The cost of doubt: assessing the association between attributional ambiguity and mental health

Adolfo G. Cuevas, David R. Williams, Danielle M. Krobath, Adiammi Lyngdoh, Fatoumata Kaba-Diakité, Jennifer D. Allen

Research output: Contribution to journalArticlepeer-review


Objective: To quantify the association between attributional ambiguity–the uncertainty of whether an experience is discrimination–and mental health. Methods: Using a nationally representative sample of U.S. adults recruited through an online survey by Ipsos (April 23 and May 3, 2021), attributional ambiguity was quantified by asking participants if they experienced anything in the past 6 months that they were unsure was discrimination. The survey also assessed the degree to which these experiences caused participants to feel bothered and to ruminate on them. Multiple linear regression models were used to analyze associations between attributional ambiguity and depressive symptoms and mental health status. Results: Black and Hispanic participants reported higher rates of attributional ambiguity than White participants. Experiencing attributional ambiguity was associated with higher levels of depressive symptoms and poorer self-reported mental health status. Among those who reported attributional ambiguity, increases in bother and rumination scores were positively associated with depressive symptoms. Conclusion: Attributional ambiguity is an important yet overlooked social determinant of mental health. More research is needed to fully understand the impact of this stressor on population health, particularly among minoritized populations.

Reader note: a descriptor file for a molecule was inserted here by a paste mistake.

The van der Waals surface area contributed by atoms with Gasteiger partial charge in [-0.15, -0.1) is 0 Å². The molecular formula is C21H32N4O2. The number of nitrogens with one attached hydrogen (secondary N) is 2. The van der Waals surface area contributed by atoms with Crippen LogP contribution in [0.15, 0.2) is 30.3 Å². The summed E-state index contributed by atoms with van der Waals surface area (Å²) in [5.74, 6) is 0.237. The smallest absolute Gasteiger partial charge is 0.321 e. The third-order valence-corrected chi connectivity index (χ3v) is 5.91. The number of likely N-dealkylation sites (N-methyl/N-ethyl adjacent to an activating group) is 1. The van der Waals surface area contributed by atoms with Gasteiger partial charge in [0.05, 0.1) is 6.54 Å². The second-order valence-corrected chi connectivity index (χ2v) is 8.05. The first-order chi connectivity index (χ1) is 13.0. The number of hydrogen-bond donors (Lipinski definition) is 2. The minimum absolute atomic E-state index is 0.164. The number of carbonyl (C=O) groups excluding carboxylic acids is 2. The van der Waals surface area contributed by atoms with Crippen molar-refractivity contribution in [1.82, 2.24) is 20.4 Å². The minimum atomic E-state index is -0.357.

Original languageEnglish (US)
Article number126
JournalBMC public health
Issue number1
StatePublished - Dec 2024


  • Attributional ambiguity
  • Discrimination
  • Mental health

ASJC Scopus subject areas

  • Public Health, Environmental and Occupational Health


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